The word on the street is the United States Department of Agriculture is not stoner-friendly and intends to test employees living in legal marijuana states for pot. Earlier last month, a memo from USDA officials made its way to the national offices of marijuana lobbying group NORML, which stated the agency’s drug policies have not changed, despite the decision of some states to legalize medical or recreational marijuana.

The memo aimed at invoking fear of unemployment in that percentage of the agency’s more than 100,000 employees states, “use of marijuana for ‘recreational’ purposes is not authorized under federal law nor the Department’s Drug Free Workplace Program policies” and that “accordingly, USDA testing procedures remain in full force and effect.”

Of course, a memo from a federal agency regarding anti-drug policies should be no surprise to anyone. Marijuana is still classified a Schedule I dangerous drug by the Drug Enforcement Administration and is illegal under federal law. Yet, the USDA said they felt compelled to release a memo outlining current drug policies due to widespread employee concerns about the issue.

In addition to marijuana, the USDA says they also test for the metabolites of opiates and PCP as well as cocaine, amphetamines and methamphetamine. “These drugs are listed in the Controlled Substances Act (CSA)…as Schedule I and Schedule II drugs, respectively. Schedule I drugs are substances, or chemicals defined as drugs with no currently accepted medical use and a high potential for abuse. They are considered the most dangerous of all the drug schedules and invite potentially severe psychological or physical dependence,” reads the memo.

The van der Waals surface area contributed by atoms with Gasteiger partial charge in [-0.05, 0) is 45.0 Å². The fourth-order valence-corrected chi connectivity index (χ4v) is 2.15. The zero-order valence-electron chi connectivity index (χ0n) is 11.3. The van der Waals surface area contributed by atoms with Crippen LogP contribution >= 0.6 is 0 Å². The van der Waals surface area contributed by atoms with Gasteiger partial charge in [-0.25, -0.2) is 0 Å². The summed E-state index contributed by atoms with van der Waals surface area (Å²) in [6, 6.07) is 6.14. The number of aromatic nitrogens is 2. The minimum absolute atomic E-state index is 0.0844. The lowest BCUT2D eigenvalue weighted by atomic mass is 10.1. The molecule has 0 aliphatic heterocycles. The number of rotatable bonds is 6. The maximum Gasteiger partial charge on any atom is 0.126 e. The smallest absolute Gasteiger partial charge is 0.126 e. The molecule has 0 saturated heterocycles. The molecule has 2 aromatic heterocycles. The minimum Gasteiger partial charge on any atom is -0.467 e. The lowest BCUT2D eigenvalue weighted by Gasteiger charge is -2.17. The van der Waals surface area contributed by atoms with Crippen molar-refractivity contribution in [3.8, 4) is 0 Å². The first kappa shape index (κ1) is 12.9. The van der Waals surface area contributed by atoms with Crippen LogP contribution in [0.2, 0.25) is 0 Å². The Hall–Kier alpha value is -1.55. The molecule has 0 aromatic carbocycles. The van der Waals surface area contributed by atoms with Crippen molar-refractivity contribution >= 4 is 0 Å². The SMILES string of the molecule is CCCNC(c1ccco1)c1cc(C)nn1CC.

However, the USDA wants to make it clear that the agency is not discriminating against the recreational marijuana user. A failed drug test by an employee under the treatment of medical marijuana may also result in disciplinary action, which could lead to termination.

"State initiatives and laws, which make available to an individual a variety of illicit drugs by a physician's prescription or recommendation, do not make the use of these illicit drugs permissible under the Federal Drug-Free Workplace Program," according to the memo. "These state initiatives and laws are inconsistent with federal law and put the safety, health, and security of federal works and the American public at risk. The use of any substance included in Schedule I of the CSA, whether for non-medical or ostensible medical purposes, is considered a violation of federal law and the Federal Drug-Free Workplace Program."

Mike Adams writes for stoners and smut enthusiasts in HIGH TIMES, Playboy’s The Smoking Jacket and Hustler Magazine. You can follow him on Twitter @adamssoup and on Facebook/mikeadams73.